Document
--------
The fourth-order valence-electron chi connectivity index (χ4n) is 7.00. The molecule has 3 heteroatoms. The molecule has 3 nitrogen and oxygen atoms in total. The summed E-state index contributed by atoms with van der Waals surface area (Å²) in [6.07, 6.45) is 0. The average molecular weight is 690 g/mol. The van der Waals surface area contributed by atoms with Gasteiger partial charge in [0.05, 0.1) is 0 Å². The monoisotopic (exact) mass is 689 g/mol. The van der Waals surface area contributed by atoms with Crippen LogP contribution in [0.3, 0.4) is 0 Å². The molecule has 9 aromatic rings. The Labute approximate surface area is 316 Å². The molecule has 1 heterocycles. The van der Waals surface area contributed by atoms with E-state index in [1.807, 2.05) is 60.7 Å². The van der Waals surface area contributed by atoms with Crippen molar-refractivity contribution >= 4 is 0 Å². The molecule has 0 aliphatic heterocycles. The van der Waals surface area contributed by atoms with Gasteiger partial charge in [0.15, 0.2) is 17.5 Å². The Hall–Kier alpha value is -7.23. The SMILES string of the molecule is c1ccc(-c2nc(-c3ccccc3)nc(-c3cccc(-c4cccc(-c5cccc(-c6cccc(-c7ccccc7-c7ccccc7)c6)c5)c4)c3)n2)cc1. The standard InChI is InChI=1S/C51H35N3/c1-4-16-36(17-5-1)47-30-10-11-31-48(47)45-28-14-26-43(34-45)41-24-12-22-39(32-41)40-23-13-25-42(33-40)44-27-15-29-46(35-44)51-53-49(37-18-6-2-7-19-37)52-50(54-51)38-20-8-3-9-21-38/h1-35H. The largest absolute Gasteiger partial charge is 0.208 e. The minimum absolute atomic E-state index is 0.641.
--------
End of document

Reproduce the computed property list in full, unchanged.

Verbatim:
The fourth-order valence-electron chi connectivity index (χ4n) is 7.00. The molecule has 3 heteroatoms. The molecule has 3 nitrogen and oxygen atoms in total. The summed E-state index contributed by atoms with van der Waals surface area (Å²) in [6.07, 6.45) is 0. The average molecular weight is 690 g/mol. The van der Waals surface area contributed by atoms with Gasteiger partial charge in [0.05, 0.1) is 0 Å². The monoisotopic (exact) mass is 689 g/mol. The van der Waals surface area contributed by atoms with Crippen LogP contribution in [0.3, 0.4) is 0 Å². The molecule has 9 aromatic rings. The Labute approximate surface area is 316 Å². The molecule has 1 heterocycles. The van der Waals surface area contributed by atoms with E-state index in [1.807, 2.05) is 60.7 Å². The van der Waals surface area contributed by atoms with Crippen molar-refractivity contribution >= 4 is 0 Å². The molecule has 0 aliphatic heterocycles. The van der Waals surface area contributed by atoms with Gasteiger partial charge in [0.15, 0.2) is 17.5 Å². The Hall–Kier alpha value is -7.23. The SMILES string of the molecule is c1ccc(-c2nc(-c3ccccc3)nc(-c3cccc(-c4cccc(-c5cccc(-c6cccc(-c7ccccc7-c7ccccc7)c6)c5)c4)c3)n2)cc1. The standard InChI is InChI=1S/C51H35N3/c1-4-16-36(17-5-1)47-30-10-11-31-48(47)45-28-14-26-43(34-45)41-24-12-22-39(32-41)40-23-13-25-42(33-40)44-27-15-29-46(35-44)51-53-49(37-18-6-2-7-19-37)52-50(54-51)38-20-8-3-9-21-38/h1-35H. The largest absolute Gasteiger partial charge is 0.208 e. The minimum absolute atomic E-state index is 0.641.